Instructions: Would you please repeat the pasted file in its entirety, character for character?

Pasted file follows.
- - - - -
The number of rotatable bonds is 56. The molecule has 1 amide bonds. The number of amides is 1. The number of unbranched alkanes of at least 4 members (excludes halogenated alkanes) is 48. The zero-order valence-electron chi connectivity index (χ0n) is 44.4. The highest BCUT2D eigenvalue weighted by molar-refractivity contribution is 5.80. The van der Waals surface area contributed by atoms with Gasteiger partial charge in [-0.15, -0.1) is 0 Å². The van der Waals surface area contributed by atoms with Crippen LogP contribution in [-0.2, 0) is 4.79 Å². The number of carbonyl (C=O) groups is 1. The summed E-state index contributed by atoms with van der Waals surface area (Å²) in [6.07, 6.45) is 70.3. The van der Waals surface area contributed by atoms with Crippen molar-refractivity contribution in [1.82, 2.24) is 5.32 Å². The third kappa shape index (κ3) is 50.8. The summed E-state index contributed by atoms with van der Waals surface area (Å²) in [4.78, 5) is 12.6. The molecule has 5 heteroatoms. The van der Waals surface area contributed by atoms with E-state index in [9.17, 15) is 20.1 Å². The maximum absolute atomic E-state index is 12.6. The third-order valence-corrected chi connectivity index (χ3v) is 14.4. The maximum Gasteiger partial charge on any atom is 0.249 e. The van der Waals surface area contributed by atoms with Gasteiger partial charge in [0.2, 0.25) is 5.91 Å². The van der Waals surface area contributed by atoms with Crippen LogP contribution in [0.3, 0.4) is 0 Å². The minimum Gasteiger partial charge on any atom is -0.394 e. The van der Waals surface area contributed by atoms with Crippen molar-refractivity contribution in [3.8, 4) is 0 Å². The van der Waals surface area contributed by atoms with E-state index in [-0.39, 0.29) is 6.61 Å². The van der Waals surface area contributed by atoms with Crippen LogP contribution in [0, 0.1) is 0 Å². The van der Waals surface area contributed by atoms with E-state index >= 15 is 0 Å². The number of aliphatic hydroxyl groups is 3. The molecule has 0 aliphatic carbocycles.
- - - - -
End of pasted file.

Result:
The number of rotatable bonds is 56. The molecule has 1 amide bonds. The number of amides is 1. The number of unbranched alkanes of at least 4 members (excludes halogenated alkanes) is 48. The zero-order valence-electron chi connectivity index (χ0n) is 44.4. The highest BCUT2D eigenvalue weighted by molar-refractivity contribution is 5.80. The van der Waals surface area contributed by atoms with Gasteiger partial charge in [-0.15, -0.1) is 0 Å². The van der Waals surface area contributed by atoms with Crippen LogP contribution in [-0.2, 0) is 4.79 Å². The number of carbonyl (C=O) groups is 1. The summed E-state index contributed by atoms with van der Waals surface area (Å²) in [6.07, 6.45) is 70.3. The van der Waals surface area contributed by atoms with Crippen molar-refractivity contribution in [1.82, 2.24) is 5.32 Å². The third kappa shape index (κ3) is 50.8. The summed E-state index contributed by atoms with van der Waals surface area (Å²) in [4.78, 5) is 12.6. The molecule has 5 heteroatoms. The van der Waals surface area contributed by atoms with E-state index in [9.17, 15) is 20.1 Å². The maximum absolute atomic E-state index is 12.6. The third-order valence-corrected chi connectivity index (χ3v) is 14.4. The maximum Gasteiger partial charge on any atom is 0.249 e. The van der Waals surface area contributed by atoms with Gasteiger partial charge in [0.2, 0.25) is 5.91 Å². The van der Waals surface area contributed by atoms with Crippen LogP contribution in [0.3, 0.4) is 0 Å². The minimum Gasteiger partial charge on any atom is -0.394 e. The van der Waals surface area contributed by atoms with Crippen molar-refractivity contribution in [3.8, 4) is 0 Å². The van der Waals surface area contributed by atoms with E-state index in [-0.39, 0.29) is 6.61 Å². The van der Waals surface area contributed by atoms with Crippen LogP contribution in [0, 0.1) is 0 Å². The van der Waals surface area contributed by atoms with E-state index >= 15 is 0 Å². The number of aliphatic hydroxyl groups is 3. The molecule has 0 aliphatic carbocycles.